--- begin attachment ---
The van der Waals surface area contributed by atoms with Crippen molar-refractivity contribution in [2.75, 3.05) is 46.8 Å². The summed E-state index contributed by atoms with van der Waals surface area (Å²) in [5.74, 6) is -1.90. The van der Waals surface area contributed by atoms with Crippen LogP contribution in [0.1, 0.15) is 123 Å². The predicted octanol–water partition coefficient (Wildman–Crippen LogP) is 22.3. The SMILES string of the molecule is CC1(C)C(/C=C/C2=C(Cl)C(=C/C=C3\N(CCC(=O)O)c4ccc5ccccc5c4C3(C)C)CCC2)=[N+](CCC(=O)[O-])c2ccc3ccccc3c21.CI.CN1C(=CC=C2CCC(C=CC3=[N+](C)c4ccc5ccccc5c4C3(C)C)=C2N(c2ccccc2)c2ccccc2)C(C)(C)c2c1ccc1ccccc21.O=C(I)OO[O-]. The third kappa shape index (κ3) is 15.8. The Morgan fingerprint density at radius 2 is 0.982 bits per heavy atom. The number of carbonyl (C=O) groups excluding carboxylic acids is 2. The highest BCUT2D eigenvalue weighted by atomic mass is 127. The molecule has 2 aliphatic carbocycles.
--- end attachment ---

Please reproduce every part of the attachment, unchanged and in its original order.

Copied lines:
The van der Waals surface area contributed by atoms with Crippen molar-refractivity contribution in [2.75, 3.05) is 46.8 Å². The summed E-state index contributed by atoms with van der Waals surface area (Å²) in [5.74, 6) is -1.90. The van der Waals surface area contributed by atoms with Crippen LogP contribution in [0.1, 0.15) is 123 Å². The predicted octanol–water partition coefficient (Wildman–Crippen LogP) is 22.3. The SMILES string of the molecule is CC1(C)C(/C=C/C2=C(Cl)C(=C/C=C3\N(CCC(=O)O)c4ccc5ccccc5c4C3(C)C)CCC2)=[N+](CCC(=O)[O-])c2ccc3ccccc3c21.CI.CN1C(=CC=C2CCC(C=CC3=[N+](C)c4ccc5ccccc5c4C3(C)C)=C2N(c2ccccc2)c2ccccc2)C(C)(C)c2c1ccc1ccccc21.O=C(I)OO[O-]. The third kappa shape index (κ3) is 15.8. The Morgan fingerprint density at radius 2 is 0.982 bits per heavy atom. The number of carbonyl (C=O) groups excluding carboxylic acids is 2. The highest BCUT2D eigenvalue weighted by atomic mass is 127. The molecule has 2 aliphatic carbocycles.